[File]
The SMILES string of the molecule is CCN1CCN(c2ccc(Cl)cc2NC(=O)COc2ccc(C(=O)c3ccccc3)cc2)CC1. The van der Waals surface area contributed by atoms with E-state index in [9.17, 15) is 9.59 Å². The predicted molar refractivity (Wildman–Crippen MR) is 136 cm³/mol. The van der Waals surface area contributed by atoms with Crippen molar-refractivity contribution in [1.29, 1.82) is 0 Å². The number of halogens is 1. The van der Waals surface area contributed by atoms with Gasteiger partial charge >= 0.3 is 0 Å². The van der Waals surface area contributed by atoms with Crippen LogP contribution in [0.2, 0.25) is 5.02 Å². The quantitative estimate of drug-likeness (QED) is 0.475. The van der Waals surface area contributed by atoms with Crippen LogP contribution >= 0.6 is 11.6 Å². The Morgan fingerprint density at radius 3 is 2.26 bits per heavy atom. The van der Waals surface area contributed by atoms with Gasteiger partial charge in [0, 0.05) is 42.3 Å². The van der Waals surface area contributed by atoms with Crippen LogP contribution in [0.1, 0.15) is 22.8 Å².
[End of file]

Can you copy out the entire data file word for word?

The SMILES string of the molecule is CCN1CCN(c2ccc(Cl)cc2NC(=O)COc2ccc(C(=O)c3ccccc3)cc2)CC1. The van der Waals surface area contributed by atoms with E-state index in [9.17, 15) is 9.59 Å². The predicted molar refractivity (Wildman–Crippen MR) is 136 cm³/mol. The van der Waals surface area contributed by atoms with Crippen molar-refractivity contribution in [1.29, 1.82) is 0 Å². The number of halogens is 1. The van der Waals surface area contributed by atoms with Gasteiger partial charge >= 0.3 is 0 Å². The van der Waals surface area contributed by atoms with Crippen LogP contribution in [0.2, 0.25) is 5.02 Å². The quantitative estimate of drug-likeness (QED) is 0.475. The van der Waals surface area contributed by atoms with Crippen LogP contribution >= 0.6 is 11.6 Å². The Morgan fingerprint density at radius 3 is 2.26 bits per heavy atom. The van der Waals surface area contributed by atoms with Gasteiger partial charge in [0, 0.05) is 42.3 Å². The van der Waals surface area contributed by atoms with Crippen LogP contribution in [0.1, 0.15) is 22.8 Å².